We had a big dilemma deciding how to tackle this pretty beast. As the original was so good, we eventually plumped for a loose tribute incorporating some of our own sonic concerns. We recorded on our new bit of kit, a Korg D888 digital multitracker – at last, a chance to mic up the drums separately! To play in a different room from the computer! We’re cooking with francium now! (Personally I miss the days of recording onto a mono Spinney Tronic tape recorder with dirty heads.) The backing track has a couple of guitars in addition to the drums, with bass added later, then we all sang three sets of vocals (low, medium and high). We wanted something to replace the far-out echo effect at the end of each vocal line, and so got out our trusty Yamaha VSS200, a voice sampling keyboard which we’ve used since school.

The middle section brought a few options – should we segue into a second song, have a spoken word interlude, or even a minute of silence? We had fun with a wig-out moment on the backing track, then assembled a cut-up (digital, alas) plucked from bits and pieces spanning our last 16 years. Hope you enjoy it, or at the very least don’t descend into a homicidal rage. Toodle-pip!

10. Go Cry On Somebody Else’s Shoulder — Secret Abilities
10. Go Cry On Somebody Else’s Shoulder — Secret Abilities
Secret Abilities began in the late fall of 2007 in Davis county Utah with the original name “His Secret Ability is He Can Hit You From Anywhere”. Since then the name has been shortened. Playing house parties, radio shows, TV entertainment shows, and exciting audience friendly live gigs, S.A. has been adored by fans because of their passionate, honest, and wildly fun music and performance.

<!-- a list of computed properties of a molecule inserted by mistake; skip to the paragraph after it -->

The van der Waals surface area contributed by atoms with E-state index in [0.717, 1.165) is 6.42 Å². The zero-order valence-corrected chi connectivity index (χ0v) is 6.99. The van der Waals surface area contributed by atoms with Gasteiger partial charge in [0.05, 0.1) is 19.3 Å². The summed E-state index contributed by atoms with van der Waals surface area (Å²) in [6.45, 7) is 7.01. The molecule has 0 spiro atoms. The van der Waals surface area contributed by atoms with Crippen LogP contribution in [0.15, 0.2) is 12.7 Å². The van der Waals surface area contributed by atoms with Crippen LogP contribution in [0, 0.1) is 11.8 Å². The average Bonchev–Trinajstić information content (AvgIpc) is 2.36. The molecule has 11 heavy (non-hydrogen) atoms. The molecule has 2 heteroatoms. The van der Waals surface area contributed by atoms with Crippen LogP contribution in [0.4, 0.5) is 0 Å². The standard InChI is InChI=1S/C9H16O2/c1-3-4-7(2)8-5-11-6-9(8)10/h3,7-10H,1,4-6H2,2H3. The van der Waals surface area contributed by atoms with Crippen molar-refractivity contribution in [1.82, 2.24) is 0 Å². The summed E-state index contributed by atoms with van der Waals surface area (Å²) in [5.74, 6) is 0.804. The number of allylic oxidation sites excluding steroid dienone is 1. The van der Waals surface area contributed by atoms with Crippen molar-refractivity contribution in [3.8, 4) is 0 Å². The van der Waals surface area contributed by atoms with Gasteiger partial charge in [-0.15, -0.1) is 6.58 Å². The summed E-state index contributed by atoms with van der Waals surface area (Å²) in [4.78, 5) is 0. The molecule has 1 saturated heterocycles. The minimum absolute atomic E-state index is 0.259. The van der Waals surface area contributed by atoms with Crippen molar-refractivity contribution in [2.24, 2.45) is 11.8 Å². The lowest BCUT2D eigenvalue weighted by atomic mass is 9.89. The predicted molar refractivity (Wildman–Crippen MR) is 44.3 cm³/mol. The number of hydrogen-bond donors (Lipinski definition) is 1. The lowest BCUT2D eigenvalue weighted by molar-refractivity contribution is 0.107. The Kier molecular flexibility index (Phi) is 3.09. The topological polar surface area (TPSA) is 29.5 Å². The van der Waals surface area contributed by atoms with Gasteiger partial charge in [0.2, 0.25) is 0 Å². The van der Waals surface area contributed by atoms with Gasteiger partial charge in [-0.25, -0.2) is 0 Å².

It’s definitely not your typical Frank Zappa song, We chose “Go Cry On Somebody Else’s Shoulder” because we really enjoyed the tongue in cheek doo-wop idea and this is a perfect example. We’ve been covering this song at live shows for the past year and have received a positive crowed response from it. It’s fun to listen to and even more fun to play.

11. Take Your Clothes Off When You Dance — Nacho Martinez
11. Take Your Clothes Off When You Dance — Nacho Martinez
I’m a musician from Buenos Aires, Argentina. Drummer by study, but I also play guitar, piano, bass guitar, flute, clarinet & trumpet. I currently have a band called El Kuelgue ( and also work as a free lance IT developer for different companies in Argentina and abroad.

At first I found this song quite difficult to interpret, basically because the lyrics inevitably (for me) have this ‘hippie’ feel about life and choices and other matters, and sometimes Frank has belittled some aspects of the Hippie movement (i.e. “Who needs the peace corps?”). Nevertheless I find this song very appealing and funny, and agree 100% with what it has to say. Besides, I had a lot of fun recording it.

Conceptual Continuity: A Cover Freak Tribute To Frank Zappa is licensed under a Creative Commons Attribution-NonCommercial-NoDerivs 3.0 Unported License.